“An even bigger chunk of the cost is living expenses like room, food, books, supplies, and health insurance,” Fooks said.

And an even bigger chunk, Alfonso said, is a different tuition increase already in place.

“They’re missing a big elephant in the room, which is the yearly tuition increase of 15 percent that students are now experiencing,” he said. “This block tuition pales in comparison to that. The trend is for higher education prices to go up much faster than the cost of living and inflation. We are trying to combat that.”

Both Orlando and Alfonso said they know what long days — equal parts work and library — felt like as a student. They said it’s still manageable to work, study and enjoy a rich college experience.

But Schneider said the university is forgetting the importance of a college experience beyond the classroom, especially in a 21st century job environment.

“How the administration views education comes in stark contrast to how students view it,” he said. “Degrees don’t go as far as they used to, and staying in school while gaining professional experience is preferable to entering the really soft job market that exists right now. This added pressure will impede on our ability to put our best foot forward post-graduation.”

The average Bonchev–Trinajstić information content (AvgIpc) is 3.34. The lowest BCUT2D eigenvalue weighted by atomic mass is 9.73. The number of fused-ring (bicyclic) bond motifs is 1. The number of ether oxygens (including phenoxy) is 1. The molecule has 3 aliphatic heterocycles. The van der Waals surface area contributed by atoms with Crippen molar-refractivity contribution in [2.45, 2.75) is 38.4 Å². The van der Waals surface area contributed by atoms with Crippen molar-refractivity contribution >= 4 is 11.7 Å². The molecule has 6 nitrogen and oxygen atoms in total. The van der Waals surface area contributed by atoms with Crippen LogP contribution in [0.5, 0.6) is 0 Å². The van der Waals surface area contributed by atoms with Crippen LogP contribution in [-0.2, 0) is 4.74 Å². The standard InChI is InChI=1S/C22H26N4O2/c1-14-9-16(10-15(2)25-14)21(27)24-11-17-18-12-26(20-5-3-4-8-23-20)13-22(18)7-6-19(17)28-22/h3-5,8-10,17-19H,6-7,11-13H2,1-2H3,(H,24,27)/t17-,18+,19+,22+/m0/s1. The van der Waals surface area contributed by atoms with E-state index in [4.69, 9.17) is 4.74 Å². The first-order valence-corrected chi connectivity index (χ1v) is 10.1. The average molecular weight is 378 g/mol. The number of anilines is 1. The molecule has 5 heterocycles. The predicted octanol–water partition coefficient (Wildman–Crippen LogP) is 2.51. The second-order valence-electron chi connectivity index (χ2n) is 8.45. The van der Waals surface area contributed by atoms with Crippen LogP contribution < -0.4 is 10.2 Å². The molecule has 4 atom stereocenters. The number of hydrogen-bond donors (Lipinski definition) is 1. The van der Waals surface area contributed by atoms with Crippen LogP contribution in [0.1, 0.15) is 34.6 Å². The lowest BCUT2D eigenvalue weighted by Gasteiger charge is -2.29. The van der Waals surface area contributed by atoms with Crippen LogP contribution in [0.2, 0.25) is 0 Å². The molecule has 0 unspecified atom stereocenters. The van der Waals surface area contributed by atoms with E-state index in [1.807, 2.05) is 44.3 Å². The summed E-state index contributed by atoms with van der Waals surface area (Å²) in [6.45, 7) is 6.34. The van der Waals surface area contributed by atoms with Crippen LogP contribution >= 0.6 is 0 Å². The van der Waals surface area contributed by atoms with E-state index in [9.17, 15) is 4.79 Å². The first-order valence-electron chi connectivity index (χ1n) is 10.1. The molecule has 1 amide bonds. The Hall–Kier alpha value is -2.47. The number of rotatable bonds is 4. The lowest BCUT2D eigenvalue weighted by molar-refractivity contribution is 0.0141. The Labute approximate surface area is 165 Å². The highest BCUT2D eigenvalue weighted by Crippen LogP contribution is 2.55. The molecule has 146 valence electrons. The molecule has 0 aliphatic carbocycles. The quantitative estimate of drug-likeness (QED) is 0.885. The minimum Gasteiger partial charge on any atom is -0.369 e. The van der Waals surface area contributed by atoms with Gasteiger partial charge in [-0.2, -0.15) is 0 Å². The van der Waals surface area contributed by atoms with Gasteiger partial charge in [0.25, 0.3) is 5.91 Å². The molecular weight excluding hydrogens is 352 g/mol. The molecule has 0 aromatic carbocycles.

For now, Students for a Democratic Society is gathering student support and planning a rally for the Board of Governors’ Feb. 10 meeting, at which they will approve or disapprove the Board of Trustees’ decision to implement block tuition at UF as early as the fall of 2012.

“I’d like to be part of the conversation,” Moreno said. “We’re not these spoiled kids, kicking and screaming because we don’t get something we want. I earned my spot here, and I never promised I’d be out in four years.”